News / National Pupil Database pupil privacy

A foreign office apology, Home Office secret use, forced ethnic labels: The school census 2016

The purpose behind collecting country-of-birth and nationality data in the school census has been blown out of the water. The ethnicity data collection has caused discrimination and flawed ascription. The language codes have been the subject of a Foreign Office apology and reported offer to delete data already assigned. How long can the school census expansion retain any integrity?

Country-of-birth and Nationality

Letters leaked to the BBC last week, revealed the compromise agreed between the Department for Education and the Home Office in response to HO pressure to introduce stringent immigration control measures in schools, including passport checks.
The agreement and its timing confirms what many feared when the review of ‘education tourism’ was announced in August 2015,  that the change to collect country-of-birth and nationality data signed off in the following November 2015 meeting was not about collecting personal data in the best interests of pupils for education purposes, but a Home Office requested measure.
Whether deprioritising would have led to the withholding of a child’s right to education, or deportation, is questionable given the monthly policy introduced at the same time, to start using the National Pupil Database for regular provision of home address and school address to the Home Office for the purposes of immigration controls enforcement.
It should also be remembered that when asked the government has not been transparent about the Home Office use of school census data until FOI forced the facts into the public domain in October 2016.
In response to written parliamentary questions 42842 and 42942 in July 2016 asking for what purpose that information will be used and  whether that information will be shared with other Government departments. Nick Gibb replied: “The data will be collected solely for the Department’s internal use for the analytical, statistical and research purposes described above. There are currently no plans to share the data with other government departments unless we are legally required to do so.” Justine Greening avoided it in the House of Commons and the Lords spokesman appeared to intend to deny it saying, ‘I can reassure the noble Lord the information is not given to the Home Office.” and that “that the information is kept within the Department for Education.”
We still await confirmation that the new database will not be used to support the decision making that provides home address and school address matched to lists of individuals’ names that the Home Office gives to the Department for Education to find.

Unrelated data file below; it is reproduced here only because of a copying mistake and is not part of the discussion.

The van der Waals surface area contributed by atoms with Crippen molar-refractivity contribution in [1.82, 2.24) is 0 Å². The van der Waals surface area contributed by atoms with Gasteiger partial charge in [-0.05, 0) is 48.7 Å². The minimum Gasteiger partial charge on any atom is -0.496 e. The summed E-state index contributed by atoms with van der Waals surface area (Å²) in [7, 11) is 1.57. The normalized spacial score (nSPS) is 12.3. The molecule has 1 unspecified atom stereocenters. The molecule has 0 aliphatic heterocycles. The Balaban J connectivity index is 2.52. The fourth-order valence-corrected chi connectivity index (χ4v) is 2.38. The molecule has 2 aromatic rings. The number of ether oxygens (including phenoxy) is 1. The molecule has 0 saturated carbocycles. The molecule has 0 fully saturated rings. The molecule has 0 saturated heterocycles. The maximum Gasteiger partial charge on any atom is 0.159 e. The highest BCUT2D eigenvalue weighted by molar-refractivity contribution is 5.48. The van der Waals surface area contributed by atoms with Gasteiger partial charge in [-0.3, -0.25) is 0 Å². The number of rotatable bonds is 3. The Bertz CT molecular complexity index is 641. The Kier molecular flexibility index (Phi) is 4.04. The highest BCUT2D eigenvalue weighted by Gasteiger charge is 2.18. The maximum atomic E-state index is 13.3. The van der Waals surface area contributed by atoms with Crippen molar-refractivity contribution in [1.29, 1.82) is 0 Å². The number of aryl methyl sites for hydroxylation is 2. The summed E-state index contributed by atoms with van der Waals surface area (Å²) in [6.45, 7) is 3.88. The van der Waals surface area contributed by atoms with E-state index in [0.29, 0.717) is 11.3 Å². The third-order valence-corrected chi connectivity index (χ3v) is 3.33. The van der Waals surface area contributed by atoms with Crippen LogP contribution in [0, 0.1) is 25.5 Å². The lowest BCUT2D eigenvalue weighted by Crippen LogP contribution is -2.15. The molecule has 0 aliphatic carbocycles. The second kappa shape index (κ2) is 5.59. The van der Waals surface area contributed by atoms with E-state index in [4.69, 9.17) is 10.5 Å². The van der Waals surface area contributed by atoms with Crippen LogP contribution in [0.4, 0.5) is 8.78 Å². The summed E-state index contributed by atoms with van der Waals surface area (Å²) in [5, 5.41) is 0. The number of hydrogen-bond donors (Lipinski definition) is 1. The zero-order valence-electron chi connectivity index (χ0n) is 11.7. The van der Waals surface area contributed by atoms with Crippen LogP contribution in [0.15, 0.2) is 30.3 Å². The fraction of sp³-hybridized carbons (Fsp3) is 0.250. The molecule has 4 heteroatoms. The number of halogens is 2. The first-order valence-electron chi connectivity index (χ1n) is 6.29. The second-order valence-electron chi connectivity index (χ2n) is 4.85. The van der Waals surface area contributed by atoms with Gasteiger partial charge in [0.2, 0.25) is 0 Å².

Given that these new data are to be collected on every state school child in England and that collection must meet the principles of Data Protection law on purposes limitation, use, and fair processing, the legality of the entire expanded collection continues to be doubtful.


The language collection was called out in July by practitioners in Schools Week who saw through its flimsy design, tagged on in February 2016, seemingly as an afterthought, and may prove to have been nothing more than a fig leaf of respectability for the Home Office census expansion agreement.
In October the Italian government objected to the recording of two specific dialects and questioned why these but no others were being recorded on Italian children. Given the stereotypical prejudices associated with Sicilians and Neapolitans and the Home Office access to data, this use of dialect is clearly politically sensitive, and resulted in an international diplomatic complaint. La Stampa reported:
“The embassy, therefore, asked the Foreign Office for “the immediate removal” of this unnecessary pseudo-ethnic characterization, which has nothing to do with the importance of genuine regional or Italian dialects.” and that “The Foreign Office promised to correct the modules to erase all traces of possible offence.” That means deleting data.  We have asked for what exactly was agreed. Will the past data collected deletion be confirmed to individuals, how will schools be told to change their forms? Lord Nash has said country-of-birth and nationality data wrongly given in the autumn census may be deleted too? What is happening with all of that, as we’ve seen no communication to schools, parents or pupils, and time marches ever closer to January 19th, Spring census day.


The flaws in the census expansion demonstrated in this school census collection have included discrimination and harm, and the ethnicity data collection included councils telling schools to ascribe data and over rule parents and pupils consent who chose not to provide it. The system design has fields set up to enable this. 

We are yet to hear how these failures in fair collection are to be resolved and fixed before January 19th, the next on-roll collection day.

A question of integrity

The whole Statutory Instrument on country-of-birth, nationality, and language expansion was the subject of a successful motion-of-regret in October. The intent of the changes have been misrepresented. While the Department stuck its head in the sand after criticism and concerns raised since May 2016, and suggested in September that there had been no complaints using Mumsnet as its measure, that has now changed. The Mumsnet comments don’t hold back.
This school census expansion and data collection is clearly flawed in all parts in policy and practice. How long can it remain with any integrity?
Parents can retract data from the autumn School census submission We strongly recommend they do so and suggest concerned parents and pupils see the Against Borders for Children Campaign materials for anyone who wishes to retract data and see the twitter updates for further updates on #BoycottSchoolCensus.